from tkinter import *
from tkinter import ttk

class SubFrame(Frame):
    def __init__(self, parent, text="Top Right"):
        Frame.__init__(self)
        self.pack()  
        self.parent = parent
        self.root = parent.root
        self.label=Label(self, text=text).pack()


class RightFrame(Frame):
    def __init__(self, parent):
        Frame.__init__(self, relief=RAISED, borderwidth=1)
        self.pack(side=RIGHT, fill=BOTH, expand=1)
        self.root = parent
        self.label = Label(self, text="Right Frame").pack()


class LeftFrame(Frame):
    def __init__(self, parent):
        Frame.__init__(self, relief=RAISED, borderwidth=1)
        self.pack(side=LEFT, fill=BOTH, expand=1)
        self.root = parent
        self.label = Label(self, text="Left Frame").pack()

        #again Frames which would have a parent class RightFrame and root MainFrame
        self.subFrame1 = SubFrame(self)
        self.subFrame2 = SubFrame(self, text="Top Right SubFrame 2") 

class MainFrame(Tk):
    def __init__(self):
        Tk.__init__(self)
        self.geometry("1100x600")
        self.title("Working Example")

        self.leftFrame = LeftFrame(self)
        self.rightFrame = RightFrame(self)
        #self.data = MagicalDataHandlingClass()



def run():
    app = MainFrame()
    app.mainloop()

EDIT answer to comments that are too long to fit

The call to Frame.__init__(...) is made because the class definition looks like class LeftFrame(Frame). Usually to declare a class what you would write is just class LeftFrame. When you add the bit in the () what is happening is called inheritance. When you inherit from a class (called parent), your class (called child) inherits all of the methods and attributes of parent. But much like you have to initialize your class to get an object, i.e. lf = LeftFrame(...) the parent class has to be initialized too. In Python this initialization is done by calling the special dunder __init__(...) function. So that call to Frame.__init__(...) happens because you need to tell the parent class what are all the values it needs to work properly. In Python 3 however it is recommended that instead of instantiating the parent by name like that you use the super function like super().__init__(....). This happens for a lot of complicated reasons most of which you probably don't have to worry about for a while yet (such as what if you inherit from multiple classes at the same time, what if you inherit from a class that inherited from a different one, etc...). I wouldn't try to feel overwhelmed by understanding the complete power of super() if you're just starting because 99% of the time in Python 3 just doing super().__init__(...) will do exactly what you want even if you don't understand. If you feel like getting in over your head Raymond Hettinger has a good writeup of Super is Super and why exactly it's so much better than old way.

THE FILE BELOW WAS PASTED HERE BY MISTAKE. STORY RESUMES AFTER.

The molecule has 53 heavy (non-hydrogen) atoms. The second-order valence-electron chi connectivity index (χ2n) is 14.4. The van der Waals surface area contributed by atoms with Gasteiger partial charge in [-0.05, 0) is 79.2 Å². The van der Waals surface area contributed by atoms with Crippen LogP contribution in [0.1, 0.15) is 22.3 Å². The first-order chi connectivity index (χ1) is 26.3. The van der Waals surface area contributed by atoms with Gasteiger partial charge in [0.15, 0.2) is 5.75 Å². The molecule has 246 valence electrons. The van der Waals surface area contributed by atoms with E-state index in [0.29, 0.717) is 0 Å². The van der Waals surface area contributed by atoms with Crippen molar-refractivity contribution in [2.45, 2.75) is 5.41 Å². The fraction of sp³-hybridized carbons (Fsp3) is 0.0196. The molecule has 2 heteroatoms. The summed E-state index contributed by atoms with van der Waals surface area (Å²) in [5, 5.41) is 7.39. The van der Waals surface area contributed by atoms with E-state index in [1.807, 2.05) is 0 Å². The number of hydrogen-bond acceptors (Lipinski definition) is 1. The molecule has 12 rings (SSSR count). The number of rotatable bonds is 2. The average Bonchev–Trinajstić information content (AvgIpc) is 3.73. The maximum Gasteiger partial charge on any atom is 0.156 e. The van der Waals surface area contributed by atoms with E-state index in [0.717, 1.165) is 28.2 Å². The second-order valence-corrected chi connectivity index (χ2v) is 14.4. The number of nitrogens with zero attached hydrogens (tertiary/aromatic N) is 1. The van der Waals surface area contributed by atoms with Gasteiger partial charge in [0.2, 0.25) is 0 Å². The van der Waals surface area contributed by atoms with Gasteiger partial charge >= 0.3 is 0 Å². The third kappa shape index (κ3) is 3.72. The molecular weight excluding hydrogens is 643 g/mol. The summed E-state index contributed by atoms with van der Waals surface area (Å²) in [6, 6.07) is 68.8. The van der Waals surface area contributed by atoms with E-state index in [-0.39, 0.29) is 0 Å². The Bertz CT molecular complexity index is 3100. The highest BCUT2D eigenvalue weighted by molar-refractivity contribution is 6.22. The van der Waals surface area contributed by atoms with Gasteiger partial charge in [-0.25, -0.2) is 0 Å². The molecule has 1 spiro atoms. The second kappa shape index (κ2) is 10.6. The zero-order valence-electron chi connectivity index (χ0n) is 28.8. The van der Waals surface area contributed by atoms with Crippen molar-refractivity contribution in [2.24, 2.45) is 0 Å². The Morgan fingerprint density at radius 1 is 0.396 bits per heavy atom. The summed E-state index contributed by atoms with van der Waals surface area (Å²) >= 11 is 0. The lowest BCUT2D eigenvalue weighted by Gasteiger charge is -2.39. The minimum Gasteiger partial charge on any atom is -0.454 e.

• I appreciate your answer and I will definitely make the appropriate edits for this structure as I was just running into the same line of thought myself. The answer to my original problem on the file menu was in the comments for the post, but this is highly appreciated. I tried to run your code "as-is" and I am new to Python so the super() is not familiar to me. I have tried reading it in link, but I do not fully understand. – whisperquiet Jan 4 at 20:50
  • @whisperquiet answered the question as an edit because it's too long for comments. Yes, you should definitely accept Jason's answer if/when he posts it, upvotes are appreciated though but karma-sellout in me hates saying it, so do what you think is right. – ljetibo Jan 4 at 21:03
  • Thank you for your explanation of super and the concept of inheritance, your help is extremely appreciated. Just to clarify, to get a Python 3+ running version of the code you've posted, I would change the following: Frame.__init__(self, relief=RAISED, borderwidth=1) to super().__init__(self, relief=RAISED, borderwidth=1) And then apply the change structure to the LeftFrame and MainFrame class definitions? I have tried implementing this because what you say makes sense, but it is still not functioning. In your run() definition do I have to include anything else? – whisperquiet Jan 4 at 21:14
  • 1
    I would most certainly upvote, but I just created this account and do not have enough reputation to upvote! – whisperquiet Jan 4 at 21:17
  • @whisperquiet THe code I posted originally was just a sketch of an idea. There's a bunch of stuff missing, it's more like "here's the ouline of a design". I've updated the code to something that works on my system. It should work by just calling run on yours too. You have to play around with the pack or grid now to get all the frames where you want them exactly and then fill them in with functionality you need. – ljetibo Jan 4 at 21:41
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I will post this answer for completeness considering @JasonHarper has not copied it to an answer format and I want others to be able to benefit from the post.

The key was the object that I was calling the add_cascade on the child Menu widget object instead of the main Menu widget object called self.menu1. The key was changing:

self.fileMenu.add_cascade(label="File", menu=self.menu1)

to :

self.menu1.add_cascade(label="File", menu=self.fileMenu)

This was the proper way of adding the fileMenu Menu object to the total Menu widget object of self.menu1.